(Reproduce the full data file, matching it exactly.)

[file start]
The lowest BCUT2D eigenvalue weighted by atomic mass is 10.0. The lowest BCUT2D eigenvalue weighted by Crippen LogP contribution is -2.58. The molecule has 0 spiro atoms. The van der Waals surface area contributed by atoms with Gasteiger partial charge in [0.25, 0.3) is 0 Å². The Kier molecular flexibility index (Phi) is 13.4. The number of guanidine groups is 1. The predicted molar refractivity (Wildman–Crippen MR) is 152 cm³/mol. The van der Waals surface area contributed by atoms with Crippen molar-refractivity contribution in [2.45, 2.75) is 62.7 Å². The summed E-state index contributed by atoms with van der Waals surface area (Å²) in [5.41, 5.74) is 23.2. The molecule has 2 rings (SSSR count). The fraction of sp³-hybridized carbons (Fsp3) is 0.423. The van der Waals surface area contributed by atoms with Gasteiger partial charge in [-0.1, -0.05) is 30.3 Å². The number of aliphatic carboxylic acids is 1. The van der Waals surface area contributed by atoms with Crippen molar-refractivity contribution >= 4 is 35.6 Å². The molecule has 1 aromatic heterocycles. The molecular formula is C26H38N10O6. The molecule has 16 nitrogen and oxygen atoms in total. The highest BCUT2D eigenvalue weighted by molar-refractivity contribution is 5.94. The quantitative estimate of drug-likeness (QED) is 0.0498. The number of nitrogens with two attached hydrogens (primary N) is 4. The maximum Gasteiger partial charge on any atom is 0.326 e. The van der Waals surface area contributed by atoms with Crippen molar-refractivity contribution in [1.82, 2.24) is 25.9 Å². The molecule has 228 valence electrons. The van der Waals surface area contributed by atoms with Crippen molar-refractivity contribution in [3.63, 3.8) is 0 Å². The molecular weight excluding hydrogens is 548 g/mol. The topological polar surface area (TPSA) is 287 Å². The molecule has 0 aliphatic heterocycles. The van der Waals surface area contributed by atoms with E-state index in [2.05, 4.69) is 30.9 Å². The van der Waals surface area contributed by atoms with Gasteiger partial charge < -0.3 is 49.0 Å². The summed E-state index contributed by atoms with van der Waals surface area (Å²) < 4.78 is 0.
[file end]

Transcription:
The lowest BCUT2D eigenvalue weighted by atomic mass is 10.0. The lowest BCUT2D eigenvalue weighted by Crippen LogP contribution is -2.58. The molecule has 0 spiro atoms. The van der Waals surface area contributed by atoms with Gasteiger partial charge in [0.25, 0.3) is 0 Å². The Kier molecular flexibility index (Phi) is 13.4. The number of guanidine groups is 1. The predicted molar refractivity (Wildman–Crippen MR) is 152 cm³/mol. The van der Waals surface area contributed by atoms with Crippen molar-refractivity contribution in [2.45, 2.75) is 62.7 Å². The summed E-state index contributed by atoms with van der Waals surface area (Å²) in [5.41, 5.74) is 23.2. The molecule has 2 rings (SSSR count). The fraction of sp³-hybridized carbons (Fsp3) is 0.423. The van der Waals surface area contributed by atoms with Gasteiger partial charge in [-0.1, -0.05) is 30.3 Å². The number of aliphatic carboxylic acids is 1. The van der Waals surface area contributed by atoms with Crippen molar-refractivity contribution >= 4 is 35.6 Å². The molecule has 1 aromatic heterocycles. The molecular formula is C26H38N10O6. The molecule has 16 nitrogen and oxygen atoms in total. The highest BCUT2D eigenvalue weighted by molar-refractivity contribution is 5.94. The quantitative estimate of drug-likeness (QED) is 0.0498. The number of nitrogens with two attached hydrogens (primary N) is 4. The maximum Gasteiger partial charge on any atom is 0.326 e. The van der Waals surface area contributed by atoms with Crippen molar-refractivity contribution in [1.82, 2.24) is 25.9 Å². The molecule has 228 valence electrons. The van der Waals surface area contributed by atoms with Crippen molar-refractivity contribution in [3.63, 3.8) is 0 Å². The molecular weight excluding hydrogens is 548 g/mol. The topological polar surface area (TPSA) is 287 Å². The molecule has 0 aliphatic heterocycles. The van der Waals surface area contributed by atoms with E-state index in [2.05, 4.69) is 30.9 Å². The van der Waals surface area contributed by atoms with Gasteiger partial charge < -0.3 is 49.0 Å². The summed E-state index contributed by atoms with van der Waals surface area (Å²) < 4.78 is 0.